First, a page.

Perfect Picnics

Grab some eats, spread a tablecloth, and get lost in the landscape

Picture this: a brilliant day, with a few fleecy clouds scooting across a blue sky. You've got a few hours to blow, and a profound need to escape. An urban adventure beckons—time for a picnic, and no ordinary picnic, either. So grab your sunglasses, strap on your backpack, and follow me . . .


Southern Mountaintop
Manhattan

Love 'em and leave 'em in Staten Island
photo: Kate Lacey
Love 'em and leave 'em in Staten Island

Details

More Summer In The City:
  • Cabin Fever The heat is on—and for a limited time only—so get out of the house and soak it up before it's gone
  • Garden Party Outside is the perfect setting to cure all that ales you
  • Outdoor Concerts & Music Festivals
  • Jazz
  • Classical Music
  • Film
  • Theater
  • Dance
  • Events
  • The least visited part of CENTRAL PARK is the northwest corner, where the Great Hill rises through a crown of oaks and elms like some fog-shrouded landmark out of Lord of the Rings. Grab a picnic lunch from MISS MAMIE'S SPOONBREAD TOO (366 West 110th Street, 212-865-6744), and approach the hill from Duke Ellington Boulevard (106th Street). Your path lies through the mysterious Strangers' Gate, which proves, at least, that our forebears were prodigious punctuators. The rusticated stone portal leads to a twisting stairway of 77 steps cut into solid rock. At the summit you'll find a shady picnic area with 16 tables and, in the middle of an oval promenade, a sunny greensward with plenty of places to lay a cloth. In the 19th century, the views from this promontory extended to the Hudson River and Long Island Sound; now your view is mainly the distant derriere of St. John the Divine and the pointy château towers of the country's first cancer hospital, founded in 1884 and now a condo.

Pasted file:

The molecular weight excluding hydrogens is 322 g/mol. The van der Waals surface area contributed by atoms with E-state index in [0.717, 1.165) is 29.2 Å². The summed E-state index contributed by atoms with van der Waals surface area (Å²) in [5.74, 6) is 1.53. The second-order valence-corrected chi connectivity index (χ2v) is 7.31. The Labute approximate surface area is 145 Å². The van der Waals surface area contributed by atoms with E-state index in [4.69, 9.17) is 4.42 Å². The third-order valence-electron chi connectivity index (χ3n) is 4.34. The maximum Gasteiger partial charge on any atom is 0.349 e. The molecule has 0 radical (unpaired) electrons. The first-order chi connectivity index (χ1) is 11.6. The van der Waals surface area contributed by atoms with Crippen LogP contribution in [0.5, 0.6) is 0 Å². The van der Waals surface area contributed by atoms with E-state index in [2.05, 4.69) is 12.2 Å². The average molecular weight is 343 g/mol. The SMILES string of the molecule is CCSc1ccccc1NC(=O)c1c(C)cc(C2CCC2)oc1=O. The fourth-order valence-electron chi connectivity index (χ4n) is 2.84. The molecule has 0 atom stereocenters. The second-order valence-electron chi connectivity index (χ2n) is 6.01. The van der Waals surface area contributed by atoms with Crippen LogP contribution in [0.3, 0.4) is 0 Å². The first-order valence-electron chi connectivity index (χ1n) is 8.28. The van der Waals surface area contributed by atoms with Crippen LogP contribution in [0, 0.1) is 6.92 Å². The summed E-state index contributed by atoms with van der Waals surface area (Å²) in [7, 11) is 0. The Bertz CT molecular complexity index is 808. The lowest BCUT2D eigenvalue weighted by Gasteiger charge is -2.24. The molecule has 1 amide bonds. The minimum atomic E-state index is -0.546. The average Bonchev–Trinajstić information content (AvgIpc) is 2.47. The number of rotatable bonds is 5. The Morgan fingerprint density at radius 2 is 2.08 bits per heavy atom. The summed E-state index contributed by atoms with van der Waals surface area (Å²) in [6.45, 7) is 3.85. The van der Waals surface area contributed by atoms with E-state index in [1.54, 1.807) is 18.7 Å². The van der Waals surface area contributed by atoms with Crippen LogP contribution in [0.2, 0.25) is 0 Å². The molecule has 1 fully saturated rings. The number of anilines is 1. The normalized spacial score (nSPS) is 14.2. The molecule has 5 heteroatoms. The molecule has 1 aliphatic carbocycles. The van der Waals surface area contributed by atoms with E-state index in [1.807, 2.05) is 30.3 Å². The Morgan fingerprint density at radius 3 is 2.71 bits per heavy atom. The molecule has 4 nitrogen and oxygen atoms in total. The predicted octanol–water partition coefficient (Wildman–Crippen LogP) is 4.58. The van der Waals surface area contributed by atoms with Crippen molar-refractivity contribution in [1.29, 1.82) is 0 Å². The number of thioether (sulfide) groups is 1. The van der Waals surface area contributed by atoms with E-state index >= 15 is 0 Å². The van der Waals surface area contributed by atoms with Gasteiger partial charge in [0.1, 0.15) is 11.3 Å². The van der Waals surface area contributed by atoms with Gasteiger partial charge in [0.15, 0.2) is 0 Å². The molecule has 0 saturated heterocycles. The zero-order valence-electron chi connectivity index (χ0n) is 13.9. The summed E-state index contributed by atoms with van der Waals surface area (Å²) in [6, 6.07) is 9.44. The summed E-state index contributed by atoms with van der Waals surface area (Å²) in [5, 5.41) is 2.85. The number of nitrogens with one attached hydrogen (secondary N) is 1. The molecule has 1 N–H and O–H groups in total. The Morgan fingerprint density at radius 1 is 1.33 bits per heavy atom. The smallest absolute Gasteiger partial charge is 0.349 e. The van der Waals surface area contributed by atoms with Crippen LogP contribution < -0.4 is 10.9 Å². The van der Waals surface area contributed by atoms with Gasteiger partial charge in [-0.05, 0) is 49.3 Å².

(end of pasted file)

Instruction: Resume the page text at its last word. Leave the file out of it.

Your picnic spread incorporates some of the best Southern cooking in town, including crisp-skin fried chicken dotted with black pepper, beef short ribs glossed with a delicate gravy, and, for lighter eaters, catfish sandwiches garnished with romaine and bright red tomatoes. The sides threaten to upstage the entrées: perfect green beans, macaroni with an orange mantle of cheese so bright it almost hurts your eyes, and cole slaw instead of the too-sweet potato salad. Meal done, you can either sit back and relax or explore the further glories of the Great Hill.

    The Challenge: Find Blockhouse number 1, a fortification built during the War of 1812 to repel a possible British invasion from Long Island.


    Día de los Muertos
    Staten Island